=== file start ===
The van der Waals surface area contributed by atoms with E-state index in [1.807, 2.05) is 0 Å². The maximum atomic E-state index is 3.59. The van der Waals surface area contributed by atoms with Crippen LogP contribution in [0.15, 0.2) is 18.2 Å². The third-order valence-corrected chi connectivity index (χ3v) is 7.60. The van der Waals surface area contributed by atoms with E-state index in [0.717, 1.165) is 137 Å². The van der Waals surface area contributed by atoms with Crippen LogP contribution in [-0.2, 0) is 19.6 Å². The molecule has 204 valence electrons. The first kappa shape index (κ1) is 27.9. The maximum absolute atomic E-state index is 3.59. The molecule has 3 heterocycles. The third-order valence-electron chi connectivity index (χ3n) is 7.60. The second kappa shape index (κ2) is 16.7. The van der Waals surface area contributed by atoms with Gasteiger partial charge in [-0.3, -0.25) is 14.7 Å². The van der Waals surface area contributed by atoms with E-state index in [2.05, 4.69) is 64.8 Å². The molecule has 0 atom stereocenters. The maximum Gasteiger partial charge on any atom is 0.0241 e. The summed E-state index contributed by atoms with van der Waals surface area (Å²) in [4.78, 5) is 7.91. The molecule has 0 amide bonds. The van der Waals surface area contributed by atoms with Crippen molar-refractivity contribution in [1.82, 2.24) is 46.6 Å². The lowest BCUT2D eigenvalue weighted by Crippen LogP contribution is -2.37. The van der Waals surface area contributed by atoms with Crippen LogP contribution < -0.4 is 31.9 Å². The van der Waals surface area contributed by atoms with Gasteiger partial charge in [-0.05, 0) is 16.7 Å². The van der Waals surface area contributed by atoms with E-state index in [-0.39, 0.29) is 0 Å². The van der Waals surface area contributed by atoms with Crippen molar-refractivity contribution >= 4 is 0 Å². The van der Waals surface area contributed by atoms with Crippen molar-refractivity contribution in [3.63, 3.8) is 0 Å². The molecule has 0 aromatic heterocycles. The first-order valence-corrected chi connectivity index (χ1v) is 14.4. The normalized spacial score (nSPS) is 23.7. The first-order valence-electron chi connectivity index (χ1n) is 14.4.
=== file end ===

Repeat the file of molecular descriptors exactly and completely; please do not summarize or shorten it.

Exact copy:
The van der Waals surface area contributed by atoms with E-state index in [1.807, 2.05) is 0 Å². The maximum atomic E-state index is 3.59. The van der Waals surface area contributed by atoms with Crippen LogP contribution in [0.15, 0.2) is 18.2 Å². The third-order valence-corrected chi connectivity index (χ3v) is 7.60. The van der Waals surface area contributed by atoms with E-state index in [0.717, 1.165) is 137 Å². The van der Waals surface area contributed by atoms with Crippen LogP contribution in [-0.2, 0) is 19.6 Å². The molecule has 204 valence electrons. The first kappa shape index (κ1) is 27.9. The maximum absolute atomic E-state index is 3.59. The molecule has 3 heterocycles. The third-order valence-electron chi connectivity index (χ3n) is 7.60. The second kappa shape index (κ2) is 16.7. The van der Waals surface area contributed by atoms with Gasteiger partial charge in [-0.3, -0.25) is 14.7 Å². The van der Waals surface area contributed by atoms with E-state index in [2.05, 4.69) is 64.8 Å². The molecule has 0 atom stereocenters. The maximum Gasteiger partial charge on any atom is 0.0241 e. The summed E-state index contributed by atoms with van der Waals surface area (Å²) in [4.78, 5) is 7.91. The molecule has 0 amide bonds. The van der Waals surface area contributed by atoms with Crippen molar-refractivity contribution in [1.82, 2.24) is 46.6 Å². The lowest BCUT2D eigenvalue weighted by Crippen LogP contribution is -2.37. The van der Waals surface area contributed by atoms with Crippen LogP contribution < -0.4 is 31.9 Å². The van der Waals surface area contributed by atoms with Gasteiger partial charge in [-0.05, 0) is 16.7 Å². The van der Waals surface area contributed by atoms with E-state index in [-0.39, 0.29) is 0 Å². The van der Waals surface area contributed by atoms with Crippen molar-refractivity contribution >= 4 is 0 Å². The van der Waals surface area contributed by atoms with Crippen molar-refractivity contribution in [3.63, 3.8) is 0 Å². The molecule has 0 aromatic heterocycles. The first-order valence-corrected chi connectivity index (χ1v) is 14.4. The normalized spacial score (nSPS) is 23.7. The first-order valence-electron chi connectivity index (χ1n) is 14.4.